Two Women Scholars Named Moore Foundation Inventor Fellows

The Gordon and Betty Moore Foundation has named five scholars as 2017 Moore Inventor Fellows. The honorees each receive $825,000 over the next three years to further their research in science, medicine, and environmental conservation. Gordon Moore was a co-founder of Intel Corporation. The Moore Foundation named its first cohort of fellows last year and will do so for a total of 10 years.

Among the five Moore Inventor Fellows this year are two women.

Viviana Gradinaru is an assistant professor of biology and biological engineering at the California Institute of Technology in Pasadena. She also serves as the director of the Center for Molecular and Cellular Neuroscience at the university. Her research focuses on neuronal circuits for sleep and locomotion and methods of gene delivery to neurons. Dr. Gradinaru is a graduate of the California Institute of Technology. She earned a Ph.D. from Stanford University.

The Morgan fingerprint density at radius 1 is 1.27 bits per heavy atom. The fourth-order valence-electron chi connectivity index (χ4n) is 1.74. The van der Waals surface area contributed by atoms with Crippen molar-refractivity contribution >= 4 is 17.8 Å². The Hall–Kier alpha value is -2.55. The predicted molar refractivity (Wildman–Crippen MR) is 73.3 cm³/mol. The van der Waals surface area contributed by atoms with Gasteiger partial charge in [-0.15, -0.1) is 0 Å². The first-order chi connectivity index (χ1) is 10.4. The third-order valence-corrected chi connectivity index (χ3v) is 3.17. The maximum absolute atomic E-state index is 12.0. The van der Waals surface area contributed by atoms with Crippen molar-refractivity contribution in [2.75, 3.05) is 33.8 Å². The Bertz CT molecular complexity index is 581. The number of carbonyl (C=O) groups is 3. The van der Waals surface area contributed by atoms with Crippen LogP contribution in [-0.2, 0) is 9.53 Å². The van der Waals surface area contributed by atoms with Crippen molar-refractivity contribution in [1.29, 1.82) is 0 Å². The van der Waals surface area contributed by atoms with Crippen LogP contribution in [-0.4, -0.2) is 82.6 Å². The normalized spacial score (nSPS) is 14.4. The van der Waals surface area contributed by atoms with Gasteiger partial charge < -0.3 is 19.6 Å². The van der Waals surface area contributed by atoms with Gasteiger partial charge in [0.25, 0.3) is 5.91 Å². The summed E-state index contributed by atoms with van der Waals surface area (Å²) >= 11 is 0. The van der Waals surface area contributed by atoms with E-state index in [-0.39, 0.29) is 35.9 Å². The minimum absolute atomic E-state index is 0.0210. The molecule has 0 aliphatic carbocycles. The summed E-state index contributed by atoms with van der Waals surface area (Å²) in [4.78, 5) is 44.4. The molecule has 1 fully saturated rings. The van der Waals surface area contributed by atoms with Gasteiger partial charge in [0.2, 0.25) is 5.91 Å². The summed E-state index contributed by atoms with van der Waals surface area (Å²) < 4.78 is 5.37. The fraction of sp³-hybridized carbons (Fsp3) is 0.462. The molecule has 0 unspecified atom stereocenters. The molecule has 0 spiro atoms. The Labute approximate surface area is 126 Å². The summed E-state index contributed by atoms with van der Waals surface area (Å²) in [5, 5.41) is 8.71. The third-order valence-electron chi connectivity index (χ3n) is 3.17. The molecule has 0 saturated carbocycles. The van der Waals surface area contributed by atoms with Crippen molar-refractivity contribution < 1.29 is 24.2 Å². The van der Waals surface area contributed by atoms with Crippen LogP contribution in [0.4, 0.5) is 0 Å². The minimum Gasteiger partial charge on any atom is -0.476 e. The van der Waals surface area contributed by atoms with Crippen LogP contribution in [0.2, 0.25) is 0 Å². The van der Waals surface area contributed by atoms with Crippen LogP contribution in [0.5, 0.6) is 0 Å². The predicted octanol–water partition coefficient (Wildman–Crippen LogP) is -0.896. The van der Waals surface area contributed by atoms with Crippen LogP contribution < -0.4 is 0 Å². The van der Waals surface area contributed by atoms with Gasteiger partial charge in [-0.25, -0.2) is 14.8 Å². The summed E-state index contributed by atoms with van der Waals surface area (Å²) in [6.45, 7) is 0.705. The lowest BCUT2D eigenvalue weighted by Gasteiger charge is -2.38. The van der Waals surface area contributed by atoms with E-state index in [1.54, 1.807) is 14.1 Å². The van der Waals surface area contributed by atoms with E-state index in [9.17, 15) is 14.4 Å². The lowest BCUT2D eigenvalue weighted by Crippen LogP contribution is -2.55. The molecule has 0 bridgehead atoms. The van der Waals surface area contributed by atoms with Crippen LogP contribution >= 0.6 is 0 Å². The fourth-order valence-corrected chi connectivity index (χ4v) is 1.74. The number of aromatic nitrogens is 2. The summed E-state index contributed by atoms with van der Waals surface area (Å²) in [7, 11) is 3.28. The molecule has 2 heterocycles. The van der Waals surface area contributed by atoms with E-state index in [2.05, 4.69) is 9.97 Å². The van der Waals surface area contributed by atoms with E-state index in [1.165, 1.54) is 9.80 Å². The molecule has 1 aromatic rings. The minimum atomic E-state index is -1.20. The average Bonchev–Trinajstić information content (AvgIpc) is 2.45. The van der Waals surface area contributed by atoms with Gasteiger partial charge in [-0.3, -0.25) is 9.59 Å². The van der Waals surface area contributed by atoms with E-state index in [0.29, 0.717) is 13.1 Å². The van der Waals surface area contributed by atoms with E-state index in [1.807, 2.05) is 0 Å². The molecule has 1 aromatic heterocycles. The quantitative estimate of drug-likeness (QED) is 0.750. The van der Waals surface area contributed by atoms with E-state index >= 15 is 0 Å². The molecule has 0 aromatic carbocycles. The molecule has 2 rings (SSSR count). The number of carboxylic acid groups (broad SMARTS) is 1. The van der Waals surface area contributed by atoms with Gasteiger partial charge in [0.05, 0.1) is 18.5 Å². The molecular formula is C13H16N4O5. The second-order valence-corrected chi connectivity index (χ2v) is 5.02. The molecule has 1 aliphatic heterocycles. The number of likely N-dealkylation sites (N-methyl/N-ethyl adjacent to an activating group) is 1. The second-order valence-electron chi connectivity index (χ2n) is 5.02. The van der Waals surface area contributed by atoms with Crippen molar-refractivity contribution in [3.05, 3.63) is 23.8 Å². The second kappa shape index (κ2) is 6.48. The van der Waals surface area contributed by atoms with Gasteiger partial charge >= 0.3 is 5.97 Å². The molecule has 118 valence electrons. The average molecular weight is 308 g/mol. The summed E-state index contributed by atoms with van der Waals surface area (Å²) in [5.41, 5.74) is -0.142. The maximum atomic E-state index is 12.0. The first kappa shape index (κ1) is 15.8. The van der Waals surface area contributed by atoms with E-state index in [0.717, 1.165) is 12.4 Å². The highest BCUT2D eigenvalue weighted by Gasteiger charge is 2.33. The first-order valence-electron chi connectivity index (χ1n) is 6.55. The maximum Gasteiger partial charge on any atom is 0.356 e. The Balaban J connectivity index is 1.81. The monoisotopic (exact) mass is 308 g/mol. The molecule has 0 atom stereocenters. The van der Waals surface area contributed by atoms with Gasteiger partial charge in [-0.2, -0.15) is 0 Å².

Jennifer Dionne is an associate professor of materials science and engineering at Stanford University. She has invented a light-driven process for the separation of different forms of the same molecules. It has applications for the efficacy and safety of pharmaceuticals and in reducing the toxicity and environmental impact of chemicals used in agriculture. Dr. Dionne is a graduate of Washington University in St. Louis, where she majored in physics and mathematics. She holds a master’s degree and a Ph.D. in applied physics from the California Institute of Technology.


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